How to dress well: picking the perfect smart shirt

Stephen Doig
Smart shirting at Canali

Stephen Doig on the wardrobe essential that’s a key part of every man’s wardrobe.

These column inches encompass the length and breadth of men’s style; from cobblers in remotest Italy creating just the right kind of loafer to what the grand houses of Paris are up to, as well as what questionable ensemble a politician has worn on his holiday (we’re looking at you, Johnson). 

But occasionally it’s worth drilling down and looking at the building blocks of a man’s daily wardrobe. As men's style editor of this parish, without fail the questions that readers – and men I meet who find out what I do – ask are about nailing wardrobe essentials rather than about Prada’s latest catwalk. And what could be more crucial to a man’s wardrobe than the shirt? A good shirt is a man’s go-to, whether it’s for corporate environs or weekend endeavours.

Hackett

Royal Oxford shirt, £95, hackett.com

And for a baseline item, it’s easy to get wrong; novelty linings, tricky collars and cuts that don’t quite sit right. The idea of bespoke might bring to mind a kind of Savile Row ceremony, and the price tag to match, but customisation in shirting isn’t relegated to the upper echelons of menswear.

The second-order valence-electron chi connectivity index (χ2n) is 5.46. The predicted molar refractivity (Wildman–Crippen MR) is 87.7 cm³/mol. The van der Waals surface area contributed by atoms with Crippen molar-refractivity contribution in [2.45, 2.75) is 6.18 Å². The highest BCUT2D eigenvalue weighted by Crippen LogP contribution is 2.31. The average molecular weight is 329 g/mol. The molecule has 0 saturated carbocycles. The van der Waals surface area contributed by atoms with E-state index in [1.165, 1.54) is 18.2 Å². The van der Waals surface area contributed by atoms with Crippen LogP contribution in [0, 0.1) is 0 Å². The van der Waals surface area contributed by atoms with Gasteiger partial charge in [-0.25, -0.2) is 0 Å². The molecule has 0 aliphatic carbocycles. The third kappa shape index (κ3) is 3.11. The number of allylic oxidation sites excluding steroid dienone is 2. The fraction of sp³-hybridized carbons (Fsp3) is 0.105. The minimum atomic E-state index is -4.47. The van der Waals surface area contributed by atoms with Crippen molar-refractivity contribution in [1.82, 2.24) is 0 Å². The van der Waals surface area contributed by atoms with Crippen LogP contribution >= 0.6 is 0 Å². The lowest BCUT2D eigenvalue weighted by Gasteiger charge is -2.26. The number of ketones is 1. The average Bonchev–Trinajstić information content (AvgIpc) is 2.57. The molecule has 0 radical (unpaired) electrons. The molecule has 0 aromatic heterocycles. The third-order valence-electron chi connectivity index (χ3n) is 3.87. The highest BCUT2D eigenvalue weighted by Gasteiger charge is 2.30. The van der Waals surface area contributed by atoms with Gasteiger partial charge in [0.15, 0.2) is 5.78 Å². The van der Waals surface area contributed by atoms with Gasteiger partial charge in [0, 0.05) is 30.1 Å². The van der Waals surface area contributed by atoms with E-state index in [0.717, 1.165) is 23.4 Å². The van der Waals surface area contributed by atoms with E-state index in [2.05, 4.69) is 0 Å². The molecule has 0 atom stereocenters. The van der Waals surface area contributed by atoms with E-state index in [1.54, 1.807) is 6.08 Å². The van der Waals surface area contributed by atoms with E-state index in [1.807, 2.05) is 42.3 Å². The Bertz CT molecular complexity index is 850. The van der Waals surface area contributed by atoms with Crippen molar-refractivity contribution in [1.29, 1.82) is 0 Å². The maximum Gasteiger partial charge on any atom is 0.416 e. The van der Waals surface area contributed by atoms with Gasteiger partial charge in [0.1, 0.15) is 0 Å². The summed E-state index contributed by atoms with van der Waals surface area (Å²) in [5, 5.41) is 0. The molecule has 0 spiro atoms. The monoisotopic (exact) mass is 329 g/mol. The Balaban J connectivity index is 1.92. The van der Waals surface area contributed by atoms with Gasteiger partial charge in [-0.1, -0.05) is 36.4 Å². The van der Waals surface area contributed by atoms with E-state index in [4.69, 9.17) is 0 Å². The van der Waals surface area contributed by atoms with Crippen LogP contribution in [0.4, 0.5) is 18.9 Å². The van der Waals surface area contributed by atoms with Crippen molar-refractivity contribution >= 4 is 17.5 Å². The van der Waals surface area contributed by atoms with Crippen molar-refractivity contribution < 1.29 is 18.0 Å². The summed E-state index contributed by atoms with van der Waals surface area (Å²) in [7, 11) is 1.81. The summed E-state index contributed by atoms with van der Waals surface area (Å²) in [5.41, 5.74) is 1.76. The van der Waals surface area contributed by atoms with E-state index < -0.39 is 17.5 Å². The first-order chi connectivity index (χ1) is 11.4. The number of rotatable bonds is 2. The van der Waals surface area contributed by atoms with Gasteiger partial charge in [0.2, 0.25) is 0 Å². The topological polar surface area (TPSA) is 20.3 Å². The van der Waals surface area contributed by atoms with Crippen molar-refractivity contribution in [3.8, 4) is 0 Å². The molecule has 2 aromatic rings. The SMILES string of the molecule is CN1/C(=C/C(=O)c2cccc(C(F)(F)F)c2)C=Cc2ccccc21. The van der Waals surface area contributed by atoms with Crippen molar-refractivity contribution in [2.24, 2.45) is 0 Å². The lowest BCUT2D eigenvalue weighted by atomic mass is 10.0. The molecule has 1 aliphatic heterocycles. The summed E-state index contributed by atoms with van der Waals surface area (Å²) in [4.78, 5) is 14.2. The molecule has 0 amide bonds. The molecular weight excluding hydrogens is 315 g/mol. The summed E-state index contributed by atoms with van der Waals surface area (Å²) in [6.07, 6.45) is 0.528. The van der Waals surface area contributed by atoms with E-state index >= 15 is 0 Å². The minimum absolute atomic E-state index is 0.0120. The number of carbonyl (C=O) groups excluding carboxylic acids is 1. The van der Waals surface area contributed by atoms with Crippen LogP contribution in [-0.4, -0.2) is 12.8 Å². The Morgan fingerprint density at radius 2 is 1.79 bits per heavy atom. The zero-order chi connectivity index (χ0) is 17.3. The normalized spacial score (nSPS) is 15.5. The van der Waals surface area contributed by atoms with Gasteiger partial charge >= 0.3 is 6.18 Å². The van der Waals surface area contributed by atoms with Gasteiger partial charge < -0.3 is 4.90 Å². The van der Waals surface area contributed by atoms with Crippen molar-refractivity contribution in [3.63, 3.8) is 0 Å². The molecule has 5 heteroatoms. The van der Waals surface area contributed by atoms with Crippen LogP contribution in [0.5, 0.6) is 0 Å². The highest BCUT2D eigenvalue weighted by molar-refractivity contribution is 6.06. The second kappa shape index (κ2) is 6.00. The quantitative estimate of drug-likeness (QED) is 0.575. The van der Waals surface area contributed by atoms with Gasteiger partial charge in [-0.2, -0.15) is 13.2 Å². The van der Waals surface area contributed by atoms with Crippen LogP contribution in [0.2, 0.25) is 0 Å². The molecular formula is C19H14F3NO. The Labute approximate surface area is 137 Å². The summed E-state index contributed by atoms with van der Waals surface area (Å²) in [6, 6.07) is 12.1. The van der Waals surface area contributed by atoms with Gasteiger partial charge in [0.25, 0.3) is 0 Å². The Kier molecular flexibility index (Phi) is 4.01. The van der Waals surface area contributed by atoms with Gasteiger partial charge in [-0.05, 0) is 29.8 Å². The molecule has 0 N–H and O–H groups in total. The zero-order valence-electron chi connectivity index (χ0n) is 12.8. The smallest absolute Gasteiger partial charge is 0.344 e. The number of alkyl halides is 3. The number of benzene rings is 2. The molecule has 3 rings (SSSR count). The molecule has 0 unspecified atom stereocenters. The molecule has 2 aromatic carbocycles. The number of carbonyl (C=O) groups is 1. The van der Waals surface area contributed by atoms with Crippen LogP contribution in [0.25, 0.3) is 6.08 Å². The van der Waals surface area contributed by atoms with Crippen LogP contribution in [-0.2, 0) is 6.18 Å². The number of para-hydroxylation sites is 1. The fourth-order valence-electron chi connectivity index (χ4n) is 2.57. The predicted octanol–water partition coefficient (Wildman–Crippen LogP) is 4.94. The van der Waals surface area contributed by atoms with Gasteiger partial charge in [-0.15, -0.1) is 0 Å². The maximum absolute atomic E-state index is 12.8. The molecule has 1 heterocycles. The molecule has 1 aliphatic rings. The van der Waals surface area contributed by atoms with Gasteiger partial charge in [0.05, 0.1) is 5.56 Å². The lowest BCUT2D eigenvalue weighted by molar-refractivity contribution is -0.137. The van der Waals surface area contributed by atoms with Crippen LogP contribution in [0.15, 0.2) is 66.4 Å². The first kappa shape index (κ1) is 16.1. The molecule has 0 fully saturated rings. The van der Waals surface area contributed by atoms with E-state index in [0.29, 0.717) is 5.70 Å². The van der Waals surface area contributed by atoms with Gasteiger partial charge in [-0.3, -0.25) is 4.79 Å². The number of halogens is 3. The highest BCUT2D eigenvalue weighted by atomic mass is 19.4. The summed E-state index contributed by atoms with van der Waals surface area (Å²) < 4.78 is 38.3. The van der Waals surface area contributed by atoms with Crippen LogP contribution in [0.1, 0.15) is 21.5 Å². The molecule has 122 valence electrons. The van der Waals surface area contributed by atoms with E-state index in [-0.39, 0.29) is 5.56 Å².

A host of high street and mid-range brands offer custom-made shirts such Reiss and M&S, where details such as fit, collar, cuff and personal stitched details can be finessed and shirts can be crafted to your specification by a special adviser. Hawes & Curtis even offer a service online. And others have started shirt subscription services; Shirtsmart will craft a shirt to your spec and deliver it on repeat as and when you require a fresh one.

Mr Porter

Emma Willis brushed cotton shirt, £240, mrporter.com

And when it comes to choosing an off-the-peg, there are details to look for. First up, the component that the eye is immediately drawn to – the collar. Try and steer towards collars that comprise two separate layers of cloth stitched together and look for one with some give in the fabric as cheaper varieties glue the lining of the collar to the outside fabric with no leeway and the surface eventually bubbles.

A proper collar is designed to mold itself around your neck. Alternatively, a button down collar will hit a casual, workwear stance. Secondly, fit is essential; look for shirts that have darts in the back – usually two curving seams – they are designed to lend a tapered, streamlined shape and can be removed or altered depending on a fluctuating body frame.

Thomas Pink

Frederick short in cotton, £90, thomaspink.com

And in considering fabric, the rule of thumb is go for the best quality cotton you can afford. And as with putting on a shirt itself, the cuff should be the final element for attention. A mitred cuff, for example, is one with a 45 degree angle cut out of the cuff which gives it a more exacting, sharp stance, while rounded cuffs tend to wear less as the soft edges don’t rub as much. Alternatively, make like an Agnelli and have the cuff you wear your watch on taken up slightly so that it can sit happily with your timepiece. And that’s the long and the shirt of it.

For more in the How To Dress Well series visit https://www.telegraph.co. uk/men/style